Canadian Poll Says Snow Shoveling Number One Cause of
Winter Back Pain
A new poll from Canada points to snow shoveling as the
leading cause of back and neck pain during the winter months. In the poll,
73 per cent of Ontario chiropractors surveyed say improper shoveling
technique tops the list of reasons for winter back pain problems.
story, reported in the January 9, 2003 Canadian News Wire, Quotes Dr. Dennis
Mizel, President of the Ontario Chiropractic Association, who said, "Chiropractors are finding that some patients experience back and neck pain
as a result of improper snow shoveling technique. Improper technique can be
anything from bending at the waist instead of the knees to throwing snow
instead of pushing it. When you combine improper technique with the average
weight of one shovelful of snow (five to seven pounds) it becomes even more
evident that this is a serious problem for both adults and the children who
Dr. Kristina Peterson, a chiropractor in Thunder Bay was
also quoted in the article, "Back problems can surface in patients during
the winter, especially those who are unaccustomed to participating in
challenging physical activity on a regular basis. Activities requiring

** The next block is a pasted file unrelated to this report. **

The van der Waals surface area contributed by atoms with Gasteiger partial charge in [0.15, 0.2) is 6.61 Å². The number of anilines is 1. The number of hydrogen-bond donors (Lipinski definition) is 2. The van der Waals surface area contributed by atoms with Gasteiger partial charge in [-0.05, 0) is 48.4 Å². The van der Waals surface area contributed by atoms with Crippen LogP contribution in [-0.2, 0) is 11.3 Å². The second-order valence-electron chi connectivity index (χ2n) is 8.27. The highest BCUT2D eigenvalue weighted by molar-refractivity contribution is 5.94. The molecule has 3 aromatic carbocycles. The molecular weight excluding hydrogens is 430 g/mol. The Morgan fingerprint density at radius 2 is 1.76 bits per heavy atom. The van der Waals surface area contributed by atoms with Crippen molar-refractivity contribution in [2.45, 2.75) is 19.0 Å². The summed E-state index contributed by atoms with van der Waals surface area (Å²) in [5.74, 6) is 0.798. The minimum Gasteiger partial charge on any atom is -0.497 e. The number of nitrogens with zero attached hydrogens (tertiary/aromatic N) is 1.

exertion that is higher than one's daily routine such as winter sports or
pushing stuck cars can cause back injuries. However, snow shoveling is the
number one reason patients present with back pain in the winter."
The Ontario Chiropractic Association offers the following
preventive measures to help keep backs in shape:
Before beginning any snow removal, warm-up for five to ten minutes to get
the joints moving and increase blood circulation. A good warm-up should
include stretches for the back, shoulders, arms and legs. This will ensure
that your body is ready for action.
the snow pile up. Removing small amounts of snow on a frequent basis is
less strenuous in the long run.
right shovel. Use a lightweight push-style shovel. If you use a metal
shovel, spray it with Teflon first so snow won't stick.
throw. Push the snow to one side and avoid throwing it as much as
possible. If you have to throw, avoid twisting and turning - position
yourself to throw straight at the snow pile.
knees. Use your knees, leg and arm muscles to do the pushing and lifting
while keeping your back straight.
break. If you feel tired or short of breath, stop and take a rest. Stop
shoveling immediately if you feel chest or back pain.